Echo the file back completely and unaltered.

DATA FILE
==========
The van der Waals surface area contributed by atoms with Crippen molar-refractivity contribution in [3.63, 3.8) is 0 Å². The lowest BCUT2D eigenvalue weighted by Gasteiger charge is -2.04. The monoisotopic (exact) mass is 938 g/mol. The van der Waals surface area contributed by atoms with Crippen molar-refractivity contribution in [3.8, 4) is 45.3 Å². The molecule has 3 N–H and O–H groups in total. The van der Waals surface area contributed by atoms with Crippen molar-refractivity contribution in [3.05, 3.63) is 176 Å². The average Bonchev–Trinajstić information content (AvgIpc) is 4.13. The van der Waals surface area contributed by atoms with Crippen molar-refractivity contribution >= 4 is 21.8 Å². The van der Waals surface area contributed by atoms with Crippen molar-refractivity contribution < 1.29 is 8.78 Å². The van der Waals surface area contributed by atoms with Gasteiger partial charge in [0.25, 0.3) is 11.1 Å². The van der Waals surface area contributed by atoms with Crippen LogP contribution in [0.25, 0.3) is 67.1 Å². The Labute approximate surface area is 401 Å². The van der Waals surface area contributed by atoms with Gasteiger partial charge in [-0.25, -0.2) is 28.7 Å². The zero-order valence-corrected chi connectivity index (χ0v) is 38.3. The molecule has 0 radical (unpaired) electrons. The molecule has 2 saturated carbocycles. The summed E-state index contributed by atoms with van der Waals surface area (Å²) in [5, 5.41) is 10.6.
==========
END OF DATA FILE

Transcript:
The van der Waals surface area contributed by atoms with Crippen molar-refractivity contribution in [3.63, 3.8) is 0 Å². The lowest BCUT2D eigenvalue weighted by Gasteiger charge is -2.04. The monoisotopic (exact) mass is 938 g/mol. The van der Waals surface area contributed by atoms with Crippen molar-refractivity contribution in [3.8, 4) is 45.3 Å². The molecule has 3 N–H and O–H groups in total. The van der Waals surface area contributed by atoms with Crippen molar-refractivity contribution in [3.05, 3.63) is 176 Å². The average Bonchev–Trinajstić information content (AvgIpc) is 4.13. The van der Waals surface area contributed by atoms with Crippen molar-refractivity contribution >= 4 is 21.8 Å². The van der Waals surface area contributed by atoms with Crippen molar-refractivity contribution < 1.29 is 8.78 Å². The van der Waals surface area contributed by atoms with Gasteiger partial charge in [0.25, 0.3) is 11.1 Å². The van der Waals surface area contributed by atoms with Crippen LogP contribution in [0.25, 0.3) is 67.1 Å². The Labute approximate surface area is 401 Å². The van der Waals surface area contributed by atoms with Gasteiger partial charge in [-0.25, -0.2) is 28.7 Å². The zero-order valence-corrected chi connectivity index (χ0v) is 38.3. The molecule has 0 radical (unpaired) electrons. The molecule has 2 saturated carbocycles. The summed E-state index contributed by atoms with van der Waals surface area (Å²) in [5, 5.41) is 10.6.